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Portlanders help refine proposed new tree rules

On March 23, 2010, the Planning Commission and Urban Forestry Commission heard public testimony on the Citywide Tree Policy Review and Regulatory Improvement Project (Citywide Tree Project) draft proposal ( The Planning Commission closed its public hearing on June 8, 2010.  The Urban Forestry Commission will discuss the project and take public comment at least through June 17, 2010.

The two commissions have received testimony from Portland neighborhood associations, developers, professional arborists and architects, Soil and Water Conservation Districts and watershed councils, environmental organizations and many individuals.

Comments on the Citywide Tree Project proposal include a variety of opinions. Many people have expressed support for the new tree code as well as stronger rules to improve tree preservation and tree planting.

Portlanders have emphasized the importance of large trees and tree groves to preserving neighborhood character and other benefits, such as improving air quality, stormwater management, wildlife habitat and property value. Residents also support proposed customer service improvements, such as a Community Tree Manual, a 24-hour “tree hotline” and a single point of contact for questions about City tree rules and programs.

The development community has expressed concerns about how the project proposal could affect development costs and City goals for urban density and affordable housing. There is also general agreement that the proposed regulations need to be simplified. Staff has responded by proposing revisions to simplify the rules, add flexibility and reduce costs.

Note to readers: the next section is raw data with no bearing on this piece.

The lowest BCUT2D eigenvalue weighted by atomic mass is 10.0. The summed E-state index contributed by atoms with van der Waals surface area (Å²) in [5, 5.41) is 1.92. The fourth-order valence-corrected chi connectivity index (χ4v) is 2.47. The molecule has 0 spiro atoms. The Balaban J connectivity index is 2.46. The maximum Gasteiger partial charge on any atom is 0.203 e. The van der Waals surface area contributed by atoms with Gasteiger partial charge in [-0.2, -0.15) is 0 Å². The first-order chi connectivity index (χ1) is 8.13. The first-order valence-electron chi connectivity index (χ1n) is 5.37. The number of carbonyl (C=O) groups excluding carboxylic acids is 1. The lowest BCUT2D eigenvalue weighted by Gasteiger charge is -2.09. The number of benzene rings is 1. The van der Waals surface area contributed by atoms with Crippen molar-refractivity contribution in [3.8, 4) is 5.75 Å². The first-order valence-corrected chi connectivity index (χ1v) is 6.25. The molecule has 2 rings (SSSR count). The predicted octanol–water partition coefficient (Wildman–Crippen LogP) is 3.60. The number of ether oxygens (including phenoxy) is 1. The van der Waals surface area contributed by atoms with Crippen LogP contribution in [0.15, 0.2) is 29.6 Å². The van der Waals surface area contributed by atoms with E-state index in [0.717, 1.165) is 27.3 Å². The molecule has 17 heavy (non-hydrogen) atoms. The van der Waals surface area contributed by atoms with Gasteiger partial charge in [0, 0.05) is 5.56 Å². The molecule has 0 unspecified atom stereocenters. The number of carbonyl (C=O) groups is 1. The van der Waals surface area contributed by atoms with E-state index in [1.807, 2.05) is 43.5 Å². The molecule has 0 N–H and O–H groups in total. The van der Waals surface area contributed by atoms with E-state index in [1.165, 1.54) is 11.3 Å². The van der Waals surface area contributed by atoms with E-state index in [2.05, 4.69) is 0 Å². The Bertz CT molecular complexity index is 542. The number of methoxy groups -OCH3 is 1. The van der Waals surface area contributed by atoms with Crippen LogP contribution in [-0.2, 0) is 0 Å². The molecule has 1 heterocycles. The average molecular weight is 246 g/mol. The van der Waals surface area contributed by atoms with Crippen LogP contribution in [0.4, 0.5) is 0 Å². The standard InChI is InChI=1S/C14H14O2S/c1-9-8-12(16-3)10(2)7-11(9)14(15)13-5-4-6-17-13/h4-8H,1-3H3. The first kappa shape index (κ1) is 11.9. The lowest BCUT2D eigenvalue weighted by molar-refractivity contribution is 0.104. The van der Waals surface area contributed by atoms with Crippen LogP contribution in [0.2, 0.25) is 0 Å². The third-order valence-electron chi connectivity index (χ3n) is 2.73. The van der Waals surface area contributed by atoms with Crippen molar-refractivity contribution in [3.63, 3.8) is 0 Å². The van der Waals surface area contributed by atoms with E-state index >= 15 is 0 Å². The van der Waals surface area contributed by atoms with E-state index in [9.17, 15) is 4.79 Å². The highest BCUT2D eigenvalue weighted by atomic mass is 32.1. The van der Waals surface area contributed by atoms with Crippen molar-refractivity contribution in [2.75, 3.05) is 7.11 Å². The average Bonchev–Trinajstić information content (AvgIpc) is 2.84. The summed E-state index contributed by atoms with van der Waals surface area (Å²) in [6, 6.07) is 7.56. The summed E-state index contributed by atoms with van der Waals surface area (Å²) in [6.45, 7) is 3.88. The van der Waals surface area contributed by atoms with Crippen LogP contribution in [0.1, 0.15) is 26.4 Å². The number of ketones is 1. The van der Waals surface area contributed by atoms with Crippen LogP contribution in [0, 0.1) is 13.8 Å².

The purpose of the Citywide Tree Project is to create a clear, consistent, cohesive regulatory framework for trees, and to enhance Portland’s urban forest across the entire city. The proposal would update the City’s tree rules significantly and consolidate existing rules into a new tree code. A key element would establish new rules for development projects to encourage tree preservation and increase replanting requirements. Proposed flexible development standards would make it easier to keep existing trees on development sites. The proposal would also standardize the City’s tree removal permit system, removing the existing exemption for trees on single-family lots.

Since the public hearings began, the Planning Commission and Urban Forestry Commission have directed staff to make a number of changes to the project proposal. Most of the changes would simplify the project proposal and reduce public and private costs. The Urban Forestry Commission will be discussing the Citywide Tree Project on June 17, 7:30 a.m. in City Hall, 1221 SW 4th Avenue, Lovejoy Room, The public may also comment at that time.

To comment on the Citywide Tree Policy Review and Regulatory Improvement Project draft proposal online or by mail, please visit